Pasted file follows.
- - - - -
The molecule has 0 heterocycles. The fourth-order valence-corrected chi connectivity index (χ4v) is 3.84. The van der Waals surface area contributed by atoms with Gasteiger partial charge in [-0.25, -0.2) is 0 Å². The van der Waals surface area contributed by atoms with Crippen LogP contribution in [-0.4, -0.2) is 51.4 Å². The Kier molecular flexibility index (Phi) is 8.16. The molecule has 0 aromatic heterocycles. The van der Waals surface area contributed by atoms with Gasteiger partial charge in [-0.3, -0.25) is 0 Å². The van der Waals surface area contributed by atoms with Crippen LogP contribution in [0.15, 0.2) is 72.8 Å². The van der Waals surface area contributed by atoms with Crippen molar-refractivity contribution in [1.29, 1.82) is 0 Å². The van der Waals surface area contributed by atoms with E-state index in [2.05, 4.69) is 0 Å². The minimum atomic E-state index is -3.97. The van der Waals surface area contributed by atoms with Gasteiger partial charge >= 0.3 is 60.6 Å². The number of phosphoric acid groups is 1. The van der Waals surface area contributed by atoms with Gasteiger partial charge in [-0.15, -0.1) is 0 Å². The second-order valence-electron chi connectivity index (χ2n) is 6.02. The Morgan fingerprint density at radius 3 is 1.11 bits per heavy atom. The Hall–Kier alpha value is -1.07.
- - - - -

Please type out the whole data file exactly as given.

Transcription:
The molecule has 0 heterocycles. The fourth-order valence-corrected chi connectivity index (χ4v) is 3.84. The van der Waals surface area contributed by atoms with Gasteiger partial charge in [-0.25, -0.2) is 0 Å². The van der Waals surface area contributed by atoms with Crippen LogP contribution in [-0.4, -0.2) is 51.4 Å². The Kier molecular flexibility index (Phi) is 8.16. The molecule has 0 aromatic heterocycles. The van der Waals surface area contributed by atoms with Gasteiger partial charge in [-0.3, -0.25) is 0 Å². The van der Waals surface area contributed by atoms with Crippen LogP contribution in [0.15, 0.2) is 72.8 Å². The van der Waals surface area contributed by atoms with Crippen molar-refractivity contribution in [1.29, 1.82) is 0 Å². The van der Waals surface area contributed by atoms with E-state index in [2.05, 4.69) is 0 Å². The minimum atomic E-state index is -3.97. The van der Waals surface area contributed by atoms with Gasteiger partial charge >= 0.3 is 60.6 Å². The number of phosphoric acid groups is 1. The van der Waals surface area contributed by atoms with Gasteiger partial charge in [-0.15, -0.1) is 0 Å². The second-order valence-electron chi connectivity index (χ2n) is 6.02. The Morgan fingerprint density at radius 3 is 1.11 bits per heavy atom. The Hall–Kier alpha value is -1.07.